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Managing Technical Change

Dave Copeland
- Washington, DC

One of the biggest challenges to growing an engineering team is dealing with technology choice. Some organizations stop time at the moment they chose their current stack, refusing to add any new technologies. Others allow everyone to use whatever they want, leading to an explosion of unmanageable technologies. Both of these are terrible, but what is the alternative?

Ideally, you want your technical portfolio to change with both your problem set and with the progression of technology outside your organization. To do this, you need three things:

  • Hire developers primarily motivated by business value (as opposed to shiny tech)
  • Provide an internal technology radar that documents the who/how/what/why of all the tech you are using
  • Create an experiment-based-during-the-workday process for adding new and alternative technologies.

Let’s see how these work.

Hire Developers Motivated By Business Value

It’s fun to play with new technology, and every engineer should be doing so when they can. It’s a great way to grow as an engineer and keep abreast of what’s going on in the rest of the world.

But, engineers who are primarily motivated by technology will make the wrong tradeoffs in their day-to-day work. They’ll sacrifice delivering results, understanding business need, and cutting scope in favor of digging in on the latest framework that catches their eye. Take care not to read a false dichotomy here—engineers should be interested in new technology, but it should not be their primary motivator.

Software exists to solve a problem for its users, and an engineer must be motivated by solving that problem. Using new technology can make it difficult sometimes, but then, so can using the same old thing. That’s why this problem is hard.

So, hire developers interested in solving problems, and who derive intrinsic value from user delight. Such developers know that many times the best way is to use what you know and what is in use. Only occasionally is something new called for. Assuming you don’t have a dysfunctional interview process, you can easily suss out where a developers motivations lie. You can also carve out time in an interview on designing a solution to a hypothetical problem. Good engineers should focus on the problem and the user-facing solution more so than that technology used to implement it.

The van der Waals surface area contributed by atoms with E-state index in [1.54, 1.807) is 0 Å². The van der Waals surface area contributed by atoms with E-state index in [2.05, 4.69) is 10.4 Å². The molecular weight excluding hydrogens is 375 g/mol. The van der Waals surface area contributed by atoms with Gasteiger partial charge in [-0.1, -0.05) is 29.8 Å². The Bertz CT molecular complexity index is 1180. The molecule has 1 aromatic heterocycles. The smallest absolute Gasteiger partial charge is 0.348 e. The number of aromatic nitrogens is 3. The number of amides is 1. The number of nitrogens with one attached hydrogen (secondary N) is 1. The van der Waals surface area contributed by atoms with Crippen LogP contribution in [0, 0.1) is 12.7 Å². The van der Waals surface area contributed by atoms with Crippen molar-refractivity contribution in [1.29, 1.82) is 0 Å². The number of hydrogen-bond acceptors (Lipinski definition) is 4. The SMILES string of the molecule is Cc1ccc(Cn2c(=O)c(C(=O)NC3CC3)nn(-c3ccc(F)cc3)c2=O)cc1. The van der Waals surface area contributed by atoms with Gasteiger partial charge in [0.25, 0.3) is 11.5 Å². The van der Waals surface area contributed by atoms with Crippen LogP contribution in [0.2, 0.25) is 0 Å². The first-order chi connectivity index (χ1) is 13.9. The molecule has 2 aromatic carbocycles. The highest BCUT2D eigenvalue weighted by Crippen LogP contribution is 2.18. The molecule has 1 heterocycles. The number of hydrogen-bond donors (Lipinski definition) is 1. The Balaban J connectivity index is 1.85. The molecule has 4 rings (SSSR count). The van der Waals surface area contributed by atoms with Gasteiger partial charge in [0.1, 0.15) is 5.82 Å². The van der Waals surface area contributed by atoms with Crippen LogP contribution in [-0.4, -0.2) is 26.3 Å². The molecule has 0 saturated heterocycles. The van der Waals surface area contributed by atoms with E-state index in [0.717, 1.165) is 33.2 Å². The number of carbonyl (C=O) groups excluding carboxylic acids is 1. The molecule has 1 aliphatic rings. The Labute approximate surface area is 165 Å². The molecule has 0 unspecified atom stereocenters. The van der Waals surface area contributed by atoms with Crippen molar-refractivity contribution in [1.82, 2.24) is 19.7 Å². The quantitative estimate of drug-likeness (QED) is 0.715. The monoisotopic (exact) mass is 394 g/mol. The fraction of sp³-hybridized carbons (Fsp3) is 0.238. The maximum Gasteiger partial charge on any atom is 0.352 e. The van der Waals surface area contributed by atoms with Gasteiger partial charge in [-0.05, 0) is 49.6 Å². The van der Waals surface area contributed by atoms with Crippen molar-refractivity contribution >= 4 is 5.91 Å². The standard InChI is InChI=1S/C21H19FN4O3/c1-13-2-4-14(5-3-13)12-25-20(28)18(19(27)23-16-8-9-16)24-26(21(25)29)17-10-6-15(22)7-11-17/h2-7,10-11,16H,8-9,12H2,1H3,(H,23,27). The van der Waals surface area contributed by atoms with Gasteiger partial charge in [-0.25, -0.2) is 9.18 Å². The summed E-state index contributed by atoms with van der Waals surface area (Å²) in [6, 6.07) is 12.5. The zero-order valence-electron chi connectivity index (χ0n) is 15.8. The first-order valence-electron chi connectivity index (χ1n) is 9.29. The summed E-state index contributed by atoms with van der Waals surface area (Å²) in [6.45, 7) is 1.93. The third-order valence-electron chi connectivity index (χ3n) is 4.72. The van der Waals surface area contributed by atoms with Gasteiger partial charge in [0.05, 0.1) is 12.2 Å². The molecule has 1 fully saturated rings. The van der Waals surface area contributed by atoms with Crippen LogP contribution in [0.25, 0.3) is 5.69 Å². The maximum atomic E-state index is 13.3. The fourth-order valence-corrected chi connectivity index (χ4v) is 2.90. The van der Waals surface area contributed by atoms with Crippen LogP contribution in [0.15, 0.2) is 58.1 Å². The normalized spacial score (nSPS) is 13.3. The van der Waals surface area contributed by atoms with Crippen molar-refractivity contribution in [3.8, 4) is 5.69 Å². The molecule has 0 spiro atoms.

With solid developers, you still need to easily understand what technology is actually in use, and a wiki page or shared document won’t quite cut it.

Document Reality Using a Technology Radar

You can’t change your technical portfolio without knowing what you are changing.

Your documentation needs to answer the following questions:

  • Who is using what in production?
  • How is it working for them?
  • Is there anything else we tried on our problem-set?

The Thoughtworks Technology Radar is a framework that does just this. Thoughtworks is a large consultancy that publishes a report on technologies they feel are either successful, merely interesting, or not working well. It’s called a radar because they visualize it as a round radar-like diagram with quadrants and rings.

The rings (the distance a technology is rendered from the center) are where the most value lives1. Technologies in the innermost ring, Adopt, are ready for prime time (again, this is in the opinion of Thoughtworks). The next ring out, Trial, are technologies that are on the cusp, but need a bit more real-world vetting. Continuing out further from the center, Assess documents technologies that are either interesting and promising, or have lost their sheen over time. The outermost ring is Hold, and it’s essentially technologies they feel aren’t worth pursuing or should be avoided.

This is exactly what an engineering team needs to focus conversation, but instead of creating the radar to evangelize technology, it can be inward-facing, to document where the team stands and what it’s experience is.

In a sense, if you group all your technologies into one of these rings, you can communicate pretty clearly about your team’s landscape:

  • Adopt - favor these over anything else, as they are tried and tested. A Stitch Fix example is Rails.
  • Trial - If nothing in Adopt will help, look here. A good chunk of the team is having success, but it’s not ubiquitous. An example is Angular—my team uses it heavily, but the other teams don’t.
  • Assess - Someone somewhere has this in production but strong opinions haven’t formed. Find them if you are interested in the tech here. An example is BassCSS—our styling team is using it on a few views, but that’s it.
  • Hold - These have been tried and deemed not a good fit. Don’t use them, and consider removing them from your projects. An example for us is Airbrake—it doesn’t fit our monitoring and alerting style, and we’ve moved to Bugsnag.